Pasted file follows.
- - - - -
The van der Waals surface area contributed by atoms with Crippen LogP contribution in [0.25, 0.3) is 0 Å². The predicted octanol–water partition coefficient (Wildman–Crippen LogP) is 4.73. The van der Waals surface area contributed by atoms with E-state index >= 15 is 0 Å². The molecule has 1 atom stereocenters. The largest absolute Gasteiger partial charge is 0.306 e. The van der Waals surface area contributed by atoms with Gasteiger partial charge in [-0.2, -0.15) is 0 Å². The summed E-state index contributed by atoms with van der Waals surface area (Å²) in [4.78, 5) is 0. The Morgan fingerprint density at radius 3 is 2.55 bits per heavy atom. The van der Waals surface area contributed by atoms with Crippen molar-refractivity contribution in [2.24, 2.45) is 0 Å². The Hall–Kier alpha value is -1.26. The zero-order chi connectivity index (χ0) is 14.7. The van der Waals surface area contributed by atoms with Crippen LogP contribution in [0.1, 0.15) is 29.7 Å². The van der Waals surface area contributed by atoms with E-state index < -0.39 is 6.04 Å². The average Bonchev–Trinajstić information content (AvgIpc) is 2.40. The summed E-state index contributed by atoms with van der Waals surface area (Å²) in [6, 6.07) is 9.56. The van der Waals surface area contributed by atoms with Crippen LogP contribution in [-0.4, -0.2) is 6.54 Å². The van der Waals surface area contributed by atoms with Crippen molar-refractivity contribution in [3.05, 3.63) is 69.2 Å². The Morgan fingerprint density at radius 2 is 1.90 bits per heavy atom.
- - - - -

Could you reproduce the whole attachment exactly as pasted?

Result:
The van der Waals surface area contributed by atoms with Crippen LogP contribution in [0.25, 0.3) is 0 Å². The predicted octanol–water partition coefficient (Wildman–Crippen LogP) is 4.73. The van der Waals surface area contributed by atoms with E-state index >= 15 is 0 Å². The molecule has 1 atom stereocenters. The largest absolute Gasteiger partial charge is 0.306 e. The van der Waals surface area contributed by atoms with Gasteiger partial charge in [-0.2, -0.15) is 0 Å². The summed E-state index contributed by atoms with van der Waals surface area (Å²) in [4.78, 5) is 0. The Morgan fingerprint density at radius 3 is 2.55 bits per heavy atom. The van der Waals surface area contributed by atoms with Crippen molar-refractivity contribution in [2.24, 2.45) is 0 Å². The Hall–Kier alpha value is -1.26. The zero-order chi connectivity index (χ0) is 14.7. The van der Waals surface area contributed by atoms with Crippen LogP contribution in [0.1, 0.15) is 29.7 Å². The van der Waals surface area contributed by atoms with E-state index < -0.39 is 6.04 Å². The average Bonchev–Trinajstić information content (AvgIpc) is 2.40. The summed E-state index contributed by atoms with van der Waals surface area (Å²) in [6, 6.07) is 9.56. The van der Waals surface area contributed by atoms with Crippen LogP contribution in [-0.4, -0.2) is 6.54 Å². The van der Waals surface area contributed by atoms with Crippen molar-refractivity contribution in [3.05, 3.63) is 69.2 Å². The Morgan fingerprint density at radius 2 is 1.90 bits per heavy atom.